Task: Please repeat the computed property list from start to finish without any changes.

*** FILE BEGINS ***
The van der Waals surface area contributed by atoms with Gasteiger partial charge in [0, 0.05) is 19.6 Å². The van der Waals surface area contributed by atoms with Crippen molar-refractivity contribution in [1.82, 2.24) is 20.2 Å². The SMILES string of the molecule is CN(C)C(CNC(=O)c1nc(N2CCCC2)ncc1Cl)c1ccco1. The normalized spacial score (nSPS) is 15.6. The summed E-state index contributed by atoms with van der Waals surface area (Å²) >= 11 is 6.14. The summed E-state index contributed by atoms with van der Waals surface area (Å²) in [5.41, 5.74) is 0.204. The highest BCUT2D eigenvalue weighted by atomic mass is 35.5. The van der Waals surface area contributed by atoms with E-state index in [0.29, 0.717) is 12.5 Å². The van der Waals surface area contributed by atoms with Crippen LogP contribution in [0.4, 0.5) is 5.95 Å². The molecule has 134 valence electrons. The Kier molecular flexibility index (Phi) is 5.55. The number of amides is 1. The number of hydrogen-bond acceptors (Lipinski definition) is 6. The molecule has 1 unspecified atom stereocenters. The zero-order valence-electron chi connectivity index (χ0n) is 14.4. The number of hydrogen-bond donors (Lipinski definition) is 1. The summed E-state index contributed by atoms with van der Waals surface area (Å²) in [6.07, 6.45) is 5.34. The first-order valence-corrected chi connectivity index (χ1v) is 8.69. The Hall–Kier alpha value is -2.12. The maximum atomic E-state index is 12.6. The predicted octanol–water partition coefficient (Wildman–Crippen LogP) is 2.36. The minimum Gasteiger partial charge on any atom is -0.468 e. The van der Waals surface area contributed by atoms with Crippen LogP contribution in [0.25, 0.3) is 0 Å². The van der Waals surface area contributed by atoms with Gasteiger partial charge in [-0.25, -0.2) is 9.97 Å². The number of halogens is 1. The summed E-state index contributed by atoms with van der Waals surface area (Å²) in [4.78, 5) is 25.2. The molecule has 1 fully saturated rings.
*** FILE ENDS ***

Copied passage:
The van der Waals surface area contributed by atoms with Gasteiger partial charge in [0, 0.05) is 19.6 Å². The van der Waals surface area contributed by atoms with Crippen molar-refractivity contribution in [1.82, 2.24) is 20.2 Å². The SMILES string of the molecule is CN(C)C(CNC(=O)c1nc(N2CCCC2)ncc1Cl)c1ccco1. The normalized spacial score (nSPS) is 15.6. The summed E-state index contributed by atoms with van der Waals surface area (Å²) >= 11 is 6.14. The summed E-state index contributed by atoms with van der Waals surface area (Å²) in [5.41, 5.74) is 0.204. The highest BCUT2D eigenvalue weighted by atomic mass is 35.5. The van der Waals surface area contributed by atoms with E-state index in [0.29, 0.717) is 12.5 Å². The van der Waals surface area contributed by atoms with Crippen LogP contribution in [0.4, 0.5) is 5.95 Å². The molecule has 134 valence electrons. The Kier molecular flexibility index (Phi) is 5.55. The number of amides is 1. The number of hydrogen-bond acceptors (Lipinski definition) is 6. The molecule has 1 unspecified atom stereocenters. The zero-order valence-electron chi connectivity index (χ0n) is 14.4. The number of hydrogen-bond donors (Lipinski definition) is 1. The summed E-state index contributed by atoms with van der Waals surface area (Å²) in [6.07, 6.45) is 5.34. The first-order valence-corrected chi connectivity index (χ1v) is 8.69. The Hall–Kier alpha value is -2.12. The maximum atomic E-state index is 12.6. The predicted octanol–water partition coefficient (Wildman–Crippen LogP) is 2.36. The minimum Gasteiger partial charge on any atom is -0.468 e. The van der Waals surface area contributed by atoms with Crippen LogP contribution in [0.25, 0.3) is 0 Å². The van der Waals surface area contributed by atoms with Gasteiger partial charge in [-0.25, -0.2) is 9.97 Å². The number of halogens is 1. The summed E-state index contributed by atoms with van der Waals surface area (Å²) in [4.78, 5) is 25.2. The molecule has 1 fully saturated rings.